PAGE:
Antitrust, Innovation, and Competitiveness

By Thomas M. Jorde; David J. Teece | Go to book overview

9
Market Structure and Technical Advance: The Role of Patent Scope Decisions

ROBERT P. MERGES AND RICHARD R. NELSON

Many of the papers in this volume are concerned with the effect of antitrust law on technical advance in industry. Some--the Jorde-Teece paper (see Chapter 3), for example--argue that in its present form, U.S. antitrust law forecloses certain combinations of firms that, if implemented, would facilitate technical progress.

This is a long way from arguing that highly concentrated market structures are the best setting for technical advance, and Jorde and Teece do not make that case. However, since the time Joseph Schumpeter wrote Capitalism, Socialism, and Democracy, the issue of whether a highly concentrated industry or a structurally more competitive one is the best basis for technical change has been a prime topic for research and controversy among economists. While Schumpeter's name has been associated with the former position, he should not be implicated in it. He did point out that while perfect competition of the textbook variety was not the setting we had in our technically progressive industries, he did stress the importance of large firms capable of supporting significant R&D efforts, and he did argue that innovation was worthwhile for firms only if they could get some temporary monopoly on the technology they created. But the hallmark of Schumpeter's description of "capitalism as an engine of progress" is rivalry among firms in innovation.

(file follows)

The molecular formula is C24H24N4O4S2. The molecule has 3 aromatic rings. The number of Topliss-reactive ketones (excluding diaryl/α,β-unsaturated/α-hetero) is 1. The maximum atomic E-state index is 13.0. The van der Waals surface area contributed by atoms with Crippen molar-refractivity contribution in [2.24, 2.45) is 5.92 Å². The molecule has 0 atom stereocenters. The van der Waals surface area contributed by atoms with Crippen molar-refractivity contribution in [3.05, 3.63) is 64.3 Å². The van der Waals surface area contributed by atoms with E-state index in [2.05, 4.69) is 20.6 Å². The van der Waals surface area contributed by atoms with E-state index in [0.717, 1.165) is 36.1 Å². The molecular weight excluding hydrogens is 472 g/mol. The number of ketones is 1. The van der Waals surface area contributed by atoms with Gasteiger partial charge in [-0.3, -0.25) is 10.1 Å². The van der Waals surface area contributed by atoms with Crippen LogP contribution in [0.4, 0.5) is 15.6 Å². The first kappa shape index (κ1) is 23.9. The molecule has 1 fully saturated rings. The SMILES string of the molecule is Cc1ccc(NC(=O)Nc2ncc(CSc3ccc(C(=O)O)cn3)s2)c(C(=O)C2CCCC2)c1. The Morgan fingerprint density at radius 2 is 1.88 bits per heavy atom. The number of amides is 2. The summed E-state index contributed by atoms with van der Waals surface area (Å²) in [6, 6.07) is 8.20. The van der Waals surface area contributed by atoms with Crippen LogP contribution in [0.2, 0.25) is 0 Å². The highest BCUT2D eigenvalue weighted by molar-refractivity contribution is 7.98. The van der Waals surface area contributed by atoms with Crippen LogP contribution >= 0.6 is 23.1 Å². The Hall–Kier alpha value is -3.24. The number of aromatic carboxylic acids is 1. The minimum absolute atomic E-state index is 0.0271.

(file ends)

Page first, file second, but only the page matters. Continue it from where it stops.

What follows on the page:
It is not useful to review here the by now vast and inconclusive research on the question. Among other reasons Wesley Cohen and Richard Levin just recently reviewed this literature. 1 Suffice it to say that there is no evidence supporting the proposition that a highly concentrated industry is a necessary or optimal setting for technical advance. Contrary to rumors, Schumpeter never said that it was. Moreover, as Cohen and Levin point out, it long has been apparent to many analysts that, misreading of what Schumpeter actually argued aside, the whole debate has been unduly narrow. Much more than simply the "structure" of an industry matters in determining the rate and direction of innovation. The maturity of the technology matters, and the nature of the customers. The pres

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